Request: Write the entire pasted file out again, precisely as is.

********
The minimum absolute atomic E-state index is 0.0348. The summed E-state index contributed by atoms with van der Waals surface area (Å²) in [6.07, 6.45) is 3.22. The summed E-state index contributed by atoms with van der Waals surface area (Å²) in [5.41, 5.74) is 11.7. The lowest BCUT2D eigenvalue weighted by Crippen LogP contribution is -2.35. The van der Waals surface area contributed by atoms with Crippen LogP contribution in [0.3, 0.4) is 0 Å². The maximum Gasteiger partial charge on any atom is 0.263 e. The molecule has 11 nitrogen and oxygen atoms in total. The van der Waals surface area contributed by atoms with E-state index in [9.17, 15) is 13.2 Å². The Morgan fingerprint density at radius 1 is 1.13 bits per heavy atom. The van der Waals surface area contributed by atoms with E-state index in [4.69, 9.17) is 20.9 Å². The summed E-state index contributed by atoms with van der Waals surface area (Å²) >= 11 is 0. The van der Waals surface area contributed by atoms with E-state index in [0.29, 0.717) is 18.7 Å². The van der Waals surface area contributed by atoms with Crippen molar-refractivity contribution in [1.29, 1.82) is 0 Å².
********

The minimum absolute atomic E-state index is 0.0348. The summed E-state index contributed by atoms with van der Waals surface area (Å²) in [6.07, 6.45) is 3.22. The summed E-state index contributed by atoms with van der Waals surface area (Å²) in [5.41, 5.74) is 11.7. The lowest BCUT2D eigenvalue weighted by Crippen LogP contribution is -2.35. The van der Waals surface area contributed by atoms with Crippen LogP contribution in [0.3, 0.4) is 0 Å². The maximum Gasteiger partial charge on any atom is 0.263 e. The molecule has 11 nitrogen and oxygen atoms in total. The van der Waals surface area contributed by atoms with E-state index in [9.17, 15) is 13.2 Å². The Morgan fingerprint density at radius 1 is 1.13 bits per heavy atom. The van der Waals surface area contributed by atoms with E-state index in [4.69, 9.17) is 20.9 Å². The summed E-state index contributed by atoms with van der Waals surface area (Å²) >= 11 is 0. The van der Waals surface area contributed by atoms with E-state index in [0.29, 0.717) is 18.7 Å². The van der Waals surface area contributed by atoms with Crippen molar-refractivity contribution in [1.29, 1.82) is 0 Å².